Food choices based on how much carbon was emitted by the time the item reaches its point of sale, like country of origin labeling, is gaining traction, but has its challenges. International measuring standards, particularly for seafood production, are lacking.

According to a recent New Yorker magazine article, Tesco, a major supermarket chain in Great Britain, last year committed to being a leader in helping create a carbon-neutral economy. With a portfolio of over 70,000 products, the company is attempting to devise ways to custom label products so customers can quickly “compare (a product’s) carbon footprint as easily as they can currently compare their price or their nutritional profile.” Tesco is finding that deciphering the carbon footprint on products is a challenge, but nonetheless remains dedicated to the task. A Tesco manager said, “We’re not just about food. We’re trying to help people make better choices about their lifestyle.”

So, to arrive at a simple and accurate carbon footprint icon on a package of blackcod at Costco is very involved and, without established standards and data sources, risks misleading consumers and damaging producers. Complexities in defining, tracking, and ranking environmental impacts are almost overwhelming, but the payback for companies can be improved overall business efficiencies as well as an improved environmental report card.

Life-Cycle Assessment Modeling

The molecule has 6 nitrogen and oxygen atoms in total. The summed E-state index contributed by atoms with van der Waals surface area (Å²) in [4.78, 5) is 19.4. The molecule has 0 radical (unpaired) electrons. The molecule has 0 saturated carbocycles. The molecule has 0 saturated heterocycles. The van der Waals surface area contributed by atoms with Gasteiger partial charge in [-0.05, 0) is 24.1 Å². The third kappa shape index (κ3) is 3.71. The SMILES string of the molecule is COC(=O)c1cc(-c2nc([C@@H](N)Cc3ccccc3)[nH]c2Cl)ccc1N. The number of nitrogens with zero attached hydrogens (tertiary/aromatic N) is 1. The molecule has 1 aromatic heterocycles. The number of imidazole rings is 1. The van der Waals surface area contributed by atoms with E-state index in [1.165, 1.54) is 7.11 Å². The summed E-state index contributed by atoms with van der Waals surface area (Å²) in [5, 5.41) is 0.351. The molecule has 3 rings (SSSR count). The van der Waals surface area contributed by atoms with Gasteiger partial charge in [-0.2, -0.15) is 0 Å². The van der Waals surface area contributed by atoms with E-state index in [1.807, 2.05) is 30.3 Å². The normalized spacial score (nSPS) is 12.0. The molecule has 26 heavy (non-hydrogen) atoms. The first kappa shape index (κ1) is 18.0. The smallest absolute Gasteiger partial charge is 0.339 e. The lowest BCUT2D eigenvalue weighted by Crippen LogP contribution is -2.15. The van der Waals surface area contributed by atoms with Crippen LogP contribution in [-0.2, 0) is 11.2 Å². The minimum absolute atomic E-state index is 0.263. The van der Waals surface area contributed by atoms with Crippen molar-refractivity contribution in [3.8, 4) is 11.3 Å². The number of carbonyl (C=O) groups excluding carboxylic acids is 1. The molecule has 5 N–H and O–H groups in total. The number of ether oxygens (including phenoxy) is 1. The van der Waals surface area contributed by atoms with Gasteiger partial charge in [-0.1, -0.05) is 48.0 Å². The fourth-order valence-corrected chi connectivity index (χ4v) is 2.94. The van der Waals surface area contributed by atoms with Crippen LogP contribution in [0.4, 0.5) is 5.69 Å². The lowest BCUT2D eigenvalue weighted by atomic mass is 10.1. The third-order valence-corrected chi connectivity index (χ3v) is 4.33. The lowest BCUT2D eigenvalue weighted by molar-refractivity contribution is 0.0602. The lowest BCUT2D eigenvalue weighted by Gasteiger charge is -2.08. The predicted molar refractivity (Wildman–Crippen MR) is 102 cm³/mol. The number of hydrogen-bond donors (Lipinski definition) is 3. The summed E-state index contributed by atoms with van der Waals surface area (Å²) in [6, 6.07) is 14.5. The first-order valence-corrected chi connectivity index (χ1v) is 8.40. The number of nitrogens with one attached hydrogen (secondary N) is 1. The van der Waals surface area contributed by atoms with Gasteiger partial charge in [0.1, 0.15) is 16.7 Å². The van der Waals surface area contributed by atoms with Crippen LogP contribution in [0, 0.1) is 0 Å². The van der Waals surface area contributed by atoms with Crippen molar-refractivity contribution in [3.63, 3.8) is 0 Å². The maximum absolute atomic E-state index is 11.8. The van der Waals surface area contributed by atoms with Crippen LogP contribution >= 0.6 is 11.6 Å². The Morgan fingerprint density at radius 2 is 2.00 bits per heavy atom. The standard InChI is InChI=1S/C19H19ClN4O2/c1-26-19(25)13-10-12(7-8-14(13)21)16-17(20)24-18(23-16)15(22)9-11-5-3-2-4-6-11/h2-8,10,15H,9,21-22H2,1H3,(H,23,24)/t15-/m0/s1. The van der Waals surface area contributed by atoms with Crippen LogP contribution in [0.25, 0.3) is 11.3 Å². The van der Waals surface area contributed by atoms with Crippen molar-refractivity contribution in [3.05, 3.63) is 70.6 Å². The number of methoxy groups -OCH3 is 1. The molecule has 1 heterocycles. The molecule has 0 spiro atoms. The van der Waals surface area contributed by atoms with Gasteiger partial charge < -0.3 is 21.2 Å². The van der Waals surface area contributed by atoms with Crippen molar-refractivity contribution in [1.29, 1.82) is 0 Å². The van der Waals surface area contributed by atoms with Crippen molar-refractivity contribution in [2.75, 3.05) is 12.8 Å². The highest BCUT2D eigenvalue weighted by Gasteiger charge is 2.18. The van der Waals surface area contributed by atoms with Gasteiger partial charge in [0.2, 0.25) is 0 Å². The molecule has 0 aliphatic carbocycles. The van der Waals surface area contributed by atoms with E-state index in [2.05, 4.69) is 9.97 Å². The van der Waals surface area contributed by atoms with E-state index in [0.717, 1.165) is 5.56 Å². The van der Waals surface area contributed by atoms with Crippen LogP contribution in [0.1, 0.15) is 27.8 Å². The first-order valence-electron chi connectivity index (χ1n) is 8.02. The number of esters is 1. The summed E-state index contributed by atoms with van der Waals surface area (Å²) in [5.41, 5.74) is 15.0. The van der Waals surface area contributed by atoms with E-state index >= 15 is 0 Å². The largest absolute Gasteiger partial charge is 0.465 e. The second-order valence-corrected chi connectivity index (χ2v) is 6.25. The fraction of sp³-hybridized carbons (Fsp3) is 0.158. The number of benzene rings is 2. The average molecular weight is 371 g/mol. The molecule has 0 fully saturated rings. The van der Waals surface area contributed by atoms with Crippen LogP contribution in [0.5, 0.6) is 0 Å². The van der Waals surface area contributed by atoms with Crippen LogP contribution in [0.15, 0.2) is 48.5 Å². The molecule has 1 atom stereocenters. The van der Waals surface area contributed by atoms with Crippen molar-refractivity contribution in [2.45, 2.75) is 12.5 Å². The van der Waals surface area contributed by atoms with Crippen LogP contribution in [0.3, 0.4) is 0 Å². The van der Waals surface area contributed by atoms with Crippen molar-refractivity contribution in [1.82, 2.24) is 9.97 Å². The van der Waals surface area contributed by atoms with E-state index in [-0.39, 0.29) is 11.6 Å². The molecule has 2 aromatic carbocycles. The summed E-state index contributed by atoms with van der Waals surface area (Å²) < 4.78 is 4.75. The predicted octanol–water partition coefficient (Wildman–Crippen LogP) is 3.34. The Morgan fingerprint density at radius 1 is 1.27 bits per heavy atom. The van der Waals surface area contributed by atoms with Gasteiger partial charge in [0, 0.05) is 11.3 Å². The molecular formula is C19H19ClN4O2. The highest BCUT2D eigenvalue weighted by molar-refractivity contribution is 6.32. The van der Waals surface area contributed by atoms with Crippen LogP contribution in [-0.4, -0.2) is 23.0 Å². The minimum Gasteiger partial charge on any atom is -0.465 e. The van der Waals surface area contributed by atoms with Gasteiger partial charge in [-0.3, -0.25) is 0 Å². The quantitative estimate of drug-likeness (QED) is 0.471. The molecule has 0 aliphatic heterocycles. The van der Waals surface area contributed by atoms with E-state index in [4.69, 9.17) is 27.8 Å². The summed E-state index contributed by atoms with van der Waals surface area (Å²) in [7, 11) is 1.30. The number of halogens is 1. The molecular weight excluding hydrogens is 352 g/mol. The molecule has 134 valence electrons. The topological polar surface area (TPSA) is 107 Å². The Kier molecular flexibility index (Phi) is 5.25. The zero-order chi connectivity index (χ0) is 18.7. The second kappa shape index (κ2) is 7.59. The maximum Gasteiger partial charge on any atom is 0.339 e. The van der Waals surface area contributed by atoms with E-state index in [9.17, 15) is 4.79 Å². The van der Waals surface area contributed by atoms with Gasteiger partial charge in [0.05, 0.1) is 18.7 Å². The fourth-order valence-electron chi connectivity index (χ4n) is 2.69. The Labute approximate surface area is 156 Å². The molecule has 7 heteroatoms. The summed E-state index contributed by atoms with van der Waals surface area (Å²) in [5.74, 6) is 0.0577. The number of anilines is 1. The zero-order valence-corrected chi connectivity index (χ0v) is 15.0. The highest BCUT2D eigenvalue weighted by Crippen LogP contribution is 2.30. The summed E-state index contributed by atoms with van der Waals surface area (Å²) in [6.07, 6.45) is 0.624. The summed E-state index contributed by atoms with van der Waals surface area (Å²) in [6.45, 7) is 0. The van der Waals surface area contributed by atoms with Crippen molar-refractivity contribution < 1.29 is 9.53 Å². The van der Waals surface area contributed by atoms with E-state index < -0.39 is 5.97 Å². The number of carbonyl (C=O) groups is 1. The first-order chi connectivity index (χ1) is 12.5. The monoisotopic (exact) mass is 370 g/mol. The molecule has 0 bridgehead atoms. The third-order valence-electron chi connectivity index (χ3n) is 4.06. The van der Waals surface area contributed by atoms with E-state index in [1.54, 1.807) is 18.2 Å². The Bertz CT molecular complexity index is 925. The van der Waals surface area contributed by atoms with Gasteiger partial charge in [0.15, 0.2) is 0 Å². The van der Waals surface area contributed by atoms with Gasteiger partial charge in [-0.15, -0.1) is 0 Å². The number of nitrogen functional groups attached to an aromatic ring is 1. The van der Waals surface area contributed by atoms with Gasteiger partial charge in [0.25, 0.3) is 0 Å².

A promising accounting method for production environmental impacts is life-cycle assessment (LCA) modeling. LCA is a research method to analyze environmental impacts of production cycles from cradle-to-grave. LCA methodologies are now incorporated in international manufacturing standards, and are widely used in the chemical, automobile, and energy sectors. LCAs optimize the environmental performance of a product or a company by arriving at a better understanding of production cycles and associated environmental costs. Impact categories such as toxicity, waste, air pollution, etc., are identified and attempts are made to quantify the impacts, thus informing business and environmental decisions.

Use of LCA analysis in seafood production systems is relatively rare, and methods of comparison of production activities within aquaculture operations and wild-capture/processing sectors are still evolving. Seafood LCA work was pioneered in Scandinavia and Iceland in the late 1990's in support of their seafood industries to understand environmental impacts, highlight areas in need of improvement, and help producers communicate environmental performance to customers and consumers.

Summary: Consumer awareness of biological sustainability considerations in food choices have risen considerably in the last five years; how carbon accounting will be used in the seafood marketplace is as yet a concept on a slippery deck in big seas. To calculate carbon emissions undoubtedly leads to the temptation to pit harvest gear types against each other, or tally up wild capture as compared with aquaculture, or seafood vs. other protein sources. Beware: even if tools and data aren’t yet in place to make many blanket statements, acting on the larger questions of sustainability throughout the food chain continues as everyone’s responsibility.


To Download the full pdf, click here: Changing Climate, Changing Alaska's Fisheries?